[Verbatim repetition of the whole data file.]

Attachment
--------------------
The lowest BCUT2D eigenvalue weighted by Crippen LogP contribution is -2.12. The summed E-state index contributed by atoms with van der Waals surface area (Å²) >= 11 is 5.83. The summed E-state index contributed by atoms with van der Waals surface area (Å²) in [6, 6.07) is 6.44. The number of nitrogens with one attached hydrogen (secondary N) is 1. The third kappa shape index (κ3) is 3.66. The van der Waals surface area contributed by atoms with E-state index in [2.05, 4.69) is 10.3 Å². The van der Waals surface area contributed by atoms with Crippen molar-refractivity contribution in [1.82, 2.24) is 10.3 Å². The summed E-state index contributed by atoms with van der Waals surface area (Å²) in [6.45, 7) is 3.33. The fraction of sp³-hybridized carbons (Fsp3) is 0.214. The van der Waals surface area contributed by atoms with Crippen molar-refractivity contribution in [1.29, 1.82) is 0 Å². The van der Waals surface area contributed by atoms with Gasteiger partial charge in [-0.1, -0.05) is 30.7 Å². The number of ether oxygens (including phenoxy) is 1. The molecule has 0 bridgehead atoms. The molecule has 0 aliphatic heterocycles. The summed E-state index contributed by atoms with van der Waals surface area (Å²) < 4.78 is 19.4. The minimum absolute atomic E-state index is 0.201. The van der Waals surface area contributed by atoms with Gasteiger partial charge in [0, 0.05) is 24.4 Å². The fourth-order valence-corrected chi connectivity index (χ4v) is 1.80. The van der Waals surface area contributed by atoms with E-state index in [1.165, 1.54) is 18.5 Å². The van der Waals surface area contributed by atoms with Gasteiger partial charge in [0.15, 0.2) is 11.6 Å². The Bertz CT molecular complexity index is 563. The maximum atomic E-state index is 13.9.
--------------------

The lowest BCUT2D eigenvalue weighted by Crippen LogP contribution is -2.12. The summed E-state index contributed by atoms with van der Waals surface area (Å²) >= 11 is 5.83. The summed E-state index contributed by atoms with van der Waals surface area (Å²) in [6, 6.07) is 6.44. The number of nitrogens with one attached hydrogen (secondary N) is 1. The third kappa shape index (κ3) is 3.66. The van der Waals surface area contributed by atoms with E-state index in [2.05, 4.69) is 10.3 Å². The van der Waals surface area contributed by atoms with Crippen molar-refractivity contribution in [1.82, 2.24) is 10.3 Å². The summed E-state index contributed by atoms with van der Waals surface area (Å²) in [6.45, 7) is 3.33. The fraction of sp³-hybridized carbons (Fsp3) is 0.214. The van der Waals surface area contributed by atoms with Crippen molar-refractivity contribution in [1.29, 1.82) is 0 Å². The van der Waals surface area contributed by atoms with Gasteiger partial charge in [-0.1, -0.05) is 30.7 Å². The number of ether oxygens (including phenoxy) is 1. The molecule has 0 bridgehead atoms. The molecule has 0 aliphatic heterocycles. The summed E-state index contributed by atoms with van der Waals surface area (Å²) < 4.78 is 19.4. The minimum absolute atomic E-state index is 0.201. The van der Waals surface area contributed by atoms with Gasteiger partial charge in [0, 0.05) is 24.4 Å². The fourth-order valence-corrected chi connectivity index (χ4v) is 1.80. The van der Waals surface area contributed by atoms with E-state index in [1.165, 1.54) is 18.5 Å². The van der Waals surface area contributed by atoms with Gasteiger partial charge in [0.15, 0.2) is 11.6 Å². The Bertz CT molecular complexity index is 563. The maximum atomic E-state index is 13.9.